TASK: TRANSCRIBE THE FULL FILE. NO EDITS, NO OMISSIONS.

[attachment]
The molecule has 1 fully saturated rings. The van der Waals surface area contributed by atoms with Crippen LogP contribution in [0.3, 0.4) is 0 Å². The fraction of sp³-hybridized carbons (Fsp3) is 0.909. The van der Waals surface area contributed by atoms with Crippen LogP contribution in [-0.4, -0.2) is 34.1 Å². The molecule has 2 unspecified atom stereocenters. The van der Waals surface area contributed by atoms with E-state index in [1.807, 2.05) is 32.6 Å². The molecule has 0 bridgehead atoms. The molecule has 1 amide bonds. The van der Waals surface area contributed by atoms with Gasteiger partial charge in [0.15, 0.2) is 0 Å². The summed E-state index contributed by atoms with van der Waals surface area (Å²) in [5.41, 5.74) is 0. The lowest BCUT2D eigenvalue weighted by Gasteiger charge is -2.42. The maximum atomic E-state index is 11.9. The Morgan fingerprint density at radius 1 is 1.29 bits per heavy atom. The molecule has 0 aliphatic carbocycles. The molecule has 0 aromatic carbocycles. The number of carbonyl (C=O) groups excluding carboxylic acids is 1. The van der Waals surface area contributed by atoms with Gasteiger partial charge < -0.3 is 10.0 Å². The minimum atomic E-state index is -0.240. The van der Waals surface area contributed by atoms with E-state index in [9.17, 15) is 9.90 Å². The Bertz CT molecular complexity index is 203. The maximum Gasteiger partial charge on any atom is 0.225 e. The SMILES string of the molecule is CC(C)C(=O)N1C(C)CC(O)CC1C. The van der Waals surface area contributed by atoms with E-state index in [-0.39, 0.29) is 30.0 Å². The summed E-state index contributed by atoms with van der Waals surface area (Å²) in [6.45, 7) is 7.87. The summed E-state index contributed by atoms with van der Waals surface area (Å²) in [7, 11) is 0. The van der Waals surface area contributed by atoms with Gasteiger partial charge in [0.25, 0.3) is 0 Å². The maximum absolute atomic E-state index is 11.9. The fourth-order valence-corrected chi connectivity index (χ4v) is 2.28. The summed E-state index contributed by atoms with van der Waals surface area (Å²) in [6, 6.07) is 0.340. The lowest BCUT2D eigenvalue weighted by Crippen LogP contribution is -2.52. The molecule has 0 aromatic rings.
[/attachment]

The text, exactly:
The molecule has 1 fully saturated rings. The van der Waals surface area contributed by atoms with Crippen LogP contribution in [0.3, 0.4) is 0 Å². The fraction of sp³-hybridized carbons (Fsp3) is 0.909. The van der Waals surface area contributed by atoms with Crippen LogP contribution in [-0.4, -0.2) is 34.1 Å². The molecule has 2 unspecified atom stereocenters. The van der Waals surface area contributed by atoms with E-state index in [1.807, 2.05) is 32.6 Å². The molecule has 0 bridgehead atoms. The molecule has 1 amide bonds. The van der Waals surface area contributed by atoms with Gasteiger partial charge in [0.15, 0.2) is 0 Å². The summed E-state index contributed by atoms with van der Waals surface area (Å²) in [5.41, 5.74) is 0. The lowest BCUT2D eigenvalue weighted by Gasteiger charge is -2.42. The maximum atomic E-state index is 11.9. The Morgan fingerprint density at radius 1 is 1.29 bits per heavy atom. The molecule has 0 aliphatic carbocycles. The molecule has 0 aromatic carbocycles. The number of carbonyl (C=O) groups excluding carboxylic acids is 1. The van der Waals surface area contributed by atoms with Gasteiger partial charge < -0.3 is 10.0 Å². The minimum atomic E-state index is -0.240. The van der Waals surface area contributed by atoms with E-state index in [9.17, 15) is 9.90 Å². The Bertz CT molecular complexity index is 203. The maximum Gasteiger partial charge on any atom is 0.225 e. The SMILES string of the molecule is CC(C)C(=O)N1C(C)CC(O)CC1C. The van der Waals surface area contributed by atoms with E-state index in [-0.39, 0.29) is 30.0 Å². The summed E-state index contributed by atoms with van der Waals surface area (Å²) in [6.45, 7) is 7.87. The summed E-state index contributed by atoms with van der Waals surface area (Å²) in [7, 11) is 0. The van der Waals surface area contributed by atoms with Gasteiger partial charge in [0.25, 0.3) is 0 Å². The maximum absolute atomic E-state index is 11.9. The fourth-order valence-corrected chi connectivity index (χ4v) is 2.28. The summed E-state index contributed by atoms with van der Waals surface area (Å²) in [6, 6.07) is 0.340. The lowest BCUT2D eigenvalue weighted by Crippen LogP contribution is -2.52. The molecule has 0 aromatic rings.